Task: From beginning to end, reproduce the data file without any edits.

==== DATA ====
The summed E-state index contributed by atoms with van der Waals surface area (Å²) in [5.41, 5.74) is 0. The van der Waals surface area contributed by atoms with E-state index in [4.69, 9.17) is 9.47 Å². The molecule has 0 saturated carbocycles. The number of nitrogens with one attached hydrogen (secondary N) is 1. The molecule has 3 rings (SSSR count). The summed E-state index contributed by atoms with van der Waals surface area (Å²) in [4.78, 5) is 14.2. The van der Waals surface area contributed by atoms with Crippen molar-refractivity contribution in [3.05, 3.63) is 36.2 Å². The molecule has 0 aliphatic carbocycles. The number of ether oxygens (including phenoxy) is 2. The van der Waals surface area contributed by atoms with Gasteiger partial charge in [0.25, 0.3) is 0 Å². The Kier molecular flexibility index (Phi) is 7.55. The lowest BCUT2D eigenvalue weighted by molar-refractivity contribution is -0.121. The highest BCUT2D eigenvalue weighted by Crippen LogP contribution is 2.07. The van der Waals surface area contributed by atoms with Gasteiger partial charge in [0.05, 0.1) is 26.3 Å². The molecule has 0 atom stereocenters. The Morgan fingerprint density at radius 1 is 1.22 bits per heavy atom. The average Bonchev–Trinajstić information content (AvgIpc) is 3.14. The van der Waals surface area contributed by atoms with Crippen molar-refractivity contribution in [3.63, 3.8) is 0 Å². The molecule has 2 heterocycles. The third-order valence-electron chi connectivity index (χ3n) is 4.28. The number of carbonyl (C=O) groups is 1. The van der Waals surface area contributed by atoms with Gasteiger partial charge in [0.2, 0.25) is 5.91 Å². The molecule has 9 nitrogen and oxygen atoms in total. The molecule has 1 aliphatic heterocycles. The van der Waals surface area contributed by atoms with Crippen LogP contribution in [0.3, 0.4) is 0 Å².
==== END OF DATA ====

The summed E-state index contributed by atoms with van der Waals surface area (Å²) in [5.41, 5.74) is 0. The van der Waals surface area contributed by atoms with E-state index in [4.69, 9.17) is 9.47 Å². The molecule has 0 saturated carbocycles. The number of nitrogens with one attached hydrogen (secondary N) is 1. The molecule has 3 rings (SSSR count). The summed E-state index contributed by atoms with van der Waals surface area (Å²) in [4.78, 5) is 14.2. The van der Waals surface area contributed by atoms with Crippen molar-refractivity contribution in [3.05, 3.63) is 36.2 Å². The molecule has 0 aliphatic carbocycles. The number of ether oxygens (including phenoxy) is 2. The van der Waals surface area contributed by atoms with Gasteiger partial charge in [0.25, 0.3) is 0 Å². The Kier molecular flexibility index (Phi) is 7.55. The lowest BCUT2D eigenvalue weighted by molar-refractivity contribution is -0.121. The highest BCUT2D eigenvalue weighted by Crippen LogP contribution is 2.07. The van der Waals surface area contributed by atoms with Gasteiger partial charge in [0.05, 0.1) is 26.3 Å². The molecule has 0 atom stereocenters. The Morgan fingerprint density at radius 1 is 1.22 bits per heavy atom. The average Bonchev–Trinajstić information content (AvgIpc) is 3.14. The van der Waals surface area contributed by atoms with Crippen molar-refractivity contribution in [3.63, 3.8) is 0 Å². The molecule has 2 heterocycles. The third-order valence-electron chi connectivity index (χ3n) is 4.28. The number of carbonyl (C=O) groups is 1. The van der Waals surface area contributed by atoms with Gasteiger partial charge in [0.2, 0.25) is 5.91 Å². The molecule has 9 nitrogen and oxygen atoms in total. The molecule has 1 aliphatic heterocycles. The van der Waals surface area contributed by atoms with Crippen LogP contribution in [0.3, 0.4) is 0 Å².